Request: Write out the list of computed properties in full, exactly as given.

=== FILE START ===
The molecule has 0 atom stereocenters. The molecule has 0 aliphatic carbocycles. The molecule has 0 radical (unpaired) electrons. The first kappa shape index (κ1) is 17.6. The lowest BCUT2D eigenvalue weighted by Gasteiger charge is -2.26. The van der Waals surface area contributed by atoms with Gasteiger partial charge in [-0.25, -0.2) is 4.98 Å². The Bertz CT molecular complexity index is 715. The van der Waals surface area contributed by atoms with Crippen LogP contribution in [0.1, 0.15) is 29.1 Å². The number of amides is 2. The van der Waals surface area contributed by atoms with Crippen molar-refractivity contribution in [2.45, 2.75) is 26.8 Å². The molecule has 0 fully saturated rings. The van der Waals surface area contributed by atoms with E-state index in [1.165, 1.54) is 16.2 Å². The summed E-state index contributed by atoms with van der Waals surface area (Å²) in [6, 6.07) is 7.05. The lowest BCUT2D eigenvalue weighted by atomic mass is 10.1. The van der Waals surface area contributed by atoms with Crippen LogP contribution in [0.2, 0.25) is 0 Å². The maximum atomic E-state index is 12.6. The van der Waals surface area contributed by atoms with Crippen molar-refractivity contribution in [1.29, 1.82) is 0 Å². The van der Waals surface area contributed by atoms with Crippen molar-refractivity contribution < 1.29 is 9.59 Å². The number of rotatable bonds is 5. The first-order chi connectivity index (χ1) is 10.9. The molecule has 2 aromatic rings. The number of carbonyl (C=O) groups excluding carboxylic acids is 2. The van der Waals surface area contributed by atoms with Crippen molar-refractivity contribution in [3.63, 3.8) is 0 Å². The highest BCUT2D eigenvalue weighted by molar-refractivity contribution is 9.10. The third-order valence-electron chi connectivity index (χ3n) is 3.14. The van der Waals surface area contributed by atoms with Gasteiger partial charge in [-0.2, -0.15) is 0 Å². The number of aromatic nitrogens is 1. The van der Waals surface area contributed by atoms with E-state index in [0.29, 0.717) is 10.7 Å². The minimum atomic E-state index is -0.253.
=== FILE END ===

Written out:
The molecule has 0 atom stereocenters. The molecule has 0 aliphatic carbocycles. The molecule has 0 radical (unpaired) electrons. The first kappa shape index (κ1) is 17.6. The lowest BCUT2D eigenvalue weighted by Gasteiger charge is -2.26. The van der Waals surface area contributed by atoms with Gasteiger partial charge in [-0.25, -0.2) is 4.98 Å². The Bertz CT molecular complexity index is 715. The van der Waals surface area contributed by atoms with Crippen LogP contribution in [0.1, 0.15) is 29.1 Å². The number of amides is 2. The van der Waals surface area contributed by atoms with Crippen molar-refractivity contribution in [2.45, 2.75) is 26.8 Å². The molecule has 0 fully saturated rings. The van der Waals surface area contributed by atoms with E-state index in [1.165, 1.54) is 16.2 Å². The summed E-state index contributed by atoms with van der Waals surface area (Å²) in [6, 6.07) is 7.05. The lowest BCUT2D eigenvalue weighted by atomic mass is 10.1. The van der Waals surface area contributed by atoms with Crippen LogP contribution in [0.2, 0.25) is 0 Å². The maximum atomic E-state index is 12.6. The van der Waals surface area contributed by atoms with Crippen molar-refractivity contribution in [1.29, 1.82) is 0 Å². The van der Waals surface area contributed by atoms with Crippen molar-refractivity contribution < 1.29 is 9.59 Å². The number of rotatable bonds is 5. The first-order chi connectivity index (χ1) is 10.9. The molecule has 2 aromatic rings. The number of carbonyl (C=O) groups excluding carboxylic acids is 2. The van der Waals surface area contributed by atoms with Crippen molar-refractivity contribution in [3.63, 3.8) is 0 Å². The highest BCUT2D eigenvalue weighted by molar-refractivity contribution is 9.10. The third-order valence-electron chi connectivity index (χ3n) is 3.14. The van der Waals surface area contributed by atoms with Gasteiger partial charge in [-0.2, -0.15) is 0 Å². The number of aromatic nitrogens is 1. The van der Waals surface area contributed by atoms with E-state index in [0.29, 0.717) is 10.7 Å². The minimum atomic E-state index is -0.253.